Visiting During the Busiest Period

The busiest period in Machu Picchu has to do with a large number of tourists or visitors. It takes place in July and August

The months mentioned above typically produce the steadiest weather in Machu Picchu. Yes, a lot of visitors are aware of this. That’s why they would instead visit the place en masse at this time of the year. So, in any case, the period often generates the most significant number of tourists found in Pichhu in the entire year.

If you love being in crowds and want to enjoy the excellent weather in Machu Picchu, you should get going. The downside of the period is that you might have to share your space with a lot of people while you queue.

However, if crowds make you anxious, it would help not to travel to Machu Picchu during these periods.

Visiting in Dry Weather

Machu Picchu’s dry season typically stretches from the middle of April to the end of October. During these months, cooler air and intense sunshine overwhelm the weather forecast. However, you can’t avoid rainfalls and mists. They’ll come often.

Tourists have the luxury to relish a refreshing, sunny day during these months. However, like the busy period in Picchu, you’ll have to make do with larger crowds. 

If you want to explore Machu Picchu with a few friends, the dry season is a great pick.

Visiting During the Rainy Period

The rainy period in Machu Picchu stretches from November to April. It rains every day. On top of it, storms sometimes come with a downpour.

Rain showers might be the most significant threat at this period. But on the bright side, the number of tourists that visit Machu Picchu is at a minimum. In any case, you can quickly enjoy a few quiet walks at your pace. However, you’ll want to fetch a raincoat and a pair of rain shoes.

For the record, the wettest months are usually from January to March. It’d be best to take this into account when planning your trip.

Best Time of the Day to visit Machu Picchu

Notwithstanding the weather in the period you want to visit the Machu Picchu, the time of the day you go can make or spoil; the quality of your experience in the place.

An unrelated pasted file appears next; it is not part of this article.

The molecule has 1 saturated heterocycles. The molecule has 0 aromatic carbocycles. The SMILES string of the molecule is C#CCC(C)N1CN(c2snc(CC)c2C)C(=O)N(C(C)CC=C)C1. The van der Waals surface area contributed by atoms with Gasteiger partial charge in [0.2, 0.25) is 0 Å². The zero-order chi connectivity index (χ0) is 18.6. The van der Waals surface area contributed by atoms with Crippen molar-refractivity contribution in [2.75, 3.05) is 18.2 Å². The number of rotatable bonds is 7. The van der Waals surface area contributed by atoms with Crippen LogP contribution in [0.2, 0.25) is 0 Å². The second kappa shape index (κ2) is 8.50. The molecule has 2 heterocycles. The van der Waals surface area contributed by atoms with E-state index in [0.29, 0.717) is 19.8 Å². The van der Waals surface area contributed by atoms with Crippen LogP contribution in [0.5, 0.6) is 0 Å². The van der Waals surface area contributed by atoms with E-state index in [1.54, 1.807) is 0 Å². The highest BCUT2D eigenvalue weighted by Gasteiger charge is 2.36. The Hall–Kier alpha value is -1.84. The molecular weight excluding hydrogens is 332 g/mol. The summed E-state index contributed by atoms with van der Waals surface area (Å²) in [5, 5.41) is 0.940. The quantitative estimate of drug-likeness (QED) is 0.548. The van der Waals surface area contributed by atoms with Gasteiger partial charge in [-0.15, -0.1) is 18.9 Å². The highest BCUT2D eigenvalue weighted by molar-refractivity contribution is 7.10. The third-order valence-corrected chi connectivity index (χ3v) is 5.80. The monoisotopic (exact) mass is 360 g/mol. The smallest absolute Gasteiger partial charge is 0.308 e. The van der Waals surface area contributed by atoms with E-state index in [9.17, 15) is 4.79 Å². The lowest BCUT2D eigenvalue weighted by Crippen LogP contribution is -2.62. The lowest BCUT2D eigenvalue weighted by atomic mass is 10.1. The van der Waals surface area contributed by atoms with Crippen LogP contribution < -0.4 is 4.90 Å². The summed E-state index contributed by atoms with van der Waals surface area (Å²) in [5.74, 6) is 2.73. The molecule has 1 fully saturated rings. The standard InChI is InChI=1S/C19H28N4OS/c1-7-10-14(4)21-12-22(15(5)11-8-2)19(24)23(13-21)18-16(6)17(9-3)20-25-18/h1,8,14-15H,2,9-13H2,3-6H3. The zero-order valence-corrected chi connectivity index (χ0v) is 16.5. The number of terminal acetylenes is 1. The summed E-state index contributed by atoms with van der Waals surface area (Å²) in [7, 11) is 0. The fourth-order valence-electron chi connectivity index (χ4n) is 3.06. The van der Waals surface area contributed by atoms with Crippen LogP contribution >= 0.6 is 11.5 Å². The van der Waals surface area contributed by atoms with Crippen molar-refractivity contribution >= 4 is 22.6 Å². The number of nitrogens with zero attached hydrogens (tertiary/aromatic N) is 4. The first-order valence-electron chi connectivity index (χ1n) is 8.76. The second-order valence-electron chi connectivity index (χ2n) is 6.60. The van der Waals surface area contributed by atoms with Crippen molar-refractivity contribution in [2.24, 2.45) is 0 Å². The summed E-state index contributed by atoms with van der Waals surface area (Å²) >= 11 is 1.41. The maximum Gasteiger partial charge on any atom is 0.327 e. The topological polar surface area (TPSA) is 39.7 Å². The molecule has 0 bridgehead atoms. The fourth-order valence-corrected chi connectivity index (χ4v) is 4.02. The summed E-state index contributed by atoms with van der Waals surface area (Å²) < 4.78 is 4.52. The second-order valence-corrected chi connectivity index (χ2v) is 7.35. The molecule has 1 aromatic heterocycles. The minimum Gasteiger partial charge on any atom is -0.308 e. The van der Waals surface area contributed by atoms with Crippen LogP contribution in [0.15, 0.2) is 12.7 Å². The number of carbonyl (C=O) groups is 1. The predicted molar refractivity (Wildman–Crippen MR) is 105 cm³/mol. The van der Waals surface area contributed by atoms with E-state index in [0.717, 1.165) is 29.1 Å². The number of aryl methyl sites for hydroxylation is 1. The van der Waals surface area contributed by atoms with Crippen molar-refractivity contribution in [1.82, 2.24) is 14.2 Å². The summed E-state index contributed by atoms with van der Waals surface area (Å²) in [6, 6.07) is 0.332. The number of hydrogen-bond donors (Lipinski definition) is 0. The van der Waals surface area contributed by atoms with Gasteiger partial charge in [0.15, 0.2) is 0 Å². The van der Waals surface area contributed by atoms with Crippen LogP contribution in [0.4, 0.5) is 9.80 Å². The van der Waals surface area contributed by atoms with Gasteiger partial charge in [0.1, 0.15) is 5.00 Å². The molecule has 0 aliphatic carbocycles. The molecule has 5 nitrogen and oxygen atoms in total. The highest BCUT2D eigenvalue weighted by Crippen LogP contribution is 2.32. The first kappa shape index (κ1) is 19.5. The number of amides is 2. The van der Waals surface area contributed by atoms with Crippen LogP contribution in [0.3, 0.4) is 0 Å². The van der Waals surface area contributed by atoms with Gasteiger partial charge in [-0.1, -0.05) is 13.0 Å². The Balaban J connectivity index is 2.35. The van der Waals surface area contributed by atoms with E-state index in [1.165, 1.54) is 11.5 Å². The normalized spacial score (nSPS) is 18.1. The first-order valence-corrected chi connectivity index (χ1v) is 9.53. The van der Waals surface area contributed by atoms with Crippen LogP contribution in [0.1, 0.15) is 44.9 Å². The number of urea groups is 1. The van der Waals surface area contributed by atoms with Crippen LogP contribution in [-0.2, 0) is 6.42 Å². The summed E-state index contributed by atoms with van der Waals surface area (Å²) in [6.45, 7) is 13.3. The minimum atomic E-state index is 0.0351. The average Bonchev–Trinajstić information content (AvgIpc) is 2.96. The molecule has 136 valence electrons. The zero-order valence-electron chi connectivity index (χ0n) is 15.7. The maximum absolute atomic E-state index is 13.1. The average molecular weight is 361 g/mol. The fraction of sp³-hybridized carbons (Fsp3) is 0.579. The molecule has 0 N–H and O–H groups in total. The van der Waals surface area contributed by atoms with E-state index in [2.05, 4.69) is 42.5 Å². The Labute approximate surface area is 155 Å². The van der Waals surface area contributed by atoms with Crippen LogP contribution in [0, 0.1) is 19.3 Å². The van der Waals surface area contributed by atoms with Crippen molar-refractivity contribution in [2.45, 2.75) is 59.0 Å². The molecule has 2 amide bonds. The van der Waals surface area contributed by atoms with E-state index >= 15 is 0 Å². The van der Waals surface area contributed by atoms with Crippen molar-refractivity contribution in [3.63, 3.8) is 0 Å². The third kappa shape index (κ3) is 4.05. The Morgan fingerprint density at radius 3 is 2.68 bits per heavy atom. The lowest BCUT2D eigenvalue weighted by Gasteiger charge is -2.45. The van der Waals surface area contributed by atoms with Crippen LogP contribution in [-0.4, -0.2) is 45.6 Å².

Machu Picchu’s opening hours run from 6:00 am to 5:00 pm every day. So, you can expect many people to arrive in the mid-morning and hold out till mid-afternoon or evening.

Tourists that don’t enjoy being in crowds can arrive there early in the morning and leverage the smaller crowds, or they can reach there in the mid-afternoon as some visitors begin to leave.

Adopting the strategy above might cost you a night reservation at one of the local guest houses. But it’s worth it to stick around such a historical place with a smaller crowd.

Tickets to Machu Picchu, Peru

Have you ever thought about it? How much do tickets to Machu Picchu cost? The Peruvian Ministry of Culture typically publishes the ticket prices every year on its website. To this effect, they have published the 2022 ticket prices online.

The prices vary depending on the nationality of the tourist and the ticket type. Students can also purchase the ticket at subsidized rates. Let’s look at them:

Machu Picchu Ticket


Adult – USD 62

Students – USD 41


National Tourist:

Adult – USD 37

Students – USD 27


Picchu Mountain + Circuit 3 Tickets


Adult – USD 86

Students – USD 57


National Tourist:

Adult – USD 54

Students – USD 40


Huayna + Circuit 4 Tickets


Adult – USD 86

Students – USD 56


National Tourist:

Adult – USD 54

Students – USD 49


There are also Machu Museum Tickets and Huchuy Picchu Mountain + Circuit 4 Tickets

machu picchu PERUVisiting Machu Picchu, Peru

Travelling from Lima to Machu Picchu, Peru

Most people arrive at Lima first before getting to Machu Picchu. There are numerous options to move from Lima to Machu Picchu. The first step is to get to Cusco from Lima first.

There are 3 ways to reach Cusco from Lima. Let’s dive into them!


Altitude sickness is rampant among visitors who travel to Cusco. This can be serious, and the reason’s simple. Cusco’s nearly 3048 m (10,000 ft) above sea level.

As such, industry experts have suggested that travelling by bus minimizes the chances of having altitude sickness, unlike travelling by plane.


If travelling by air freaks you out, then it’d be best not to travel to Cusco via the air. It’s because the plane passes through the Andes Mountains. The mountains, paired with the stormy weather, might scare you, but this could be an excellent option for you if you love thrills.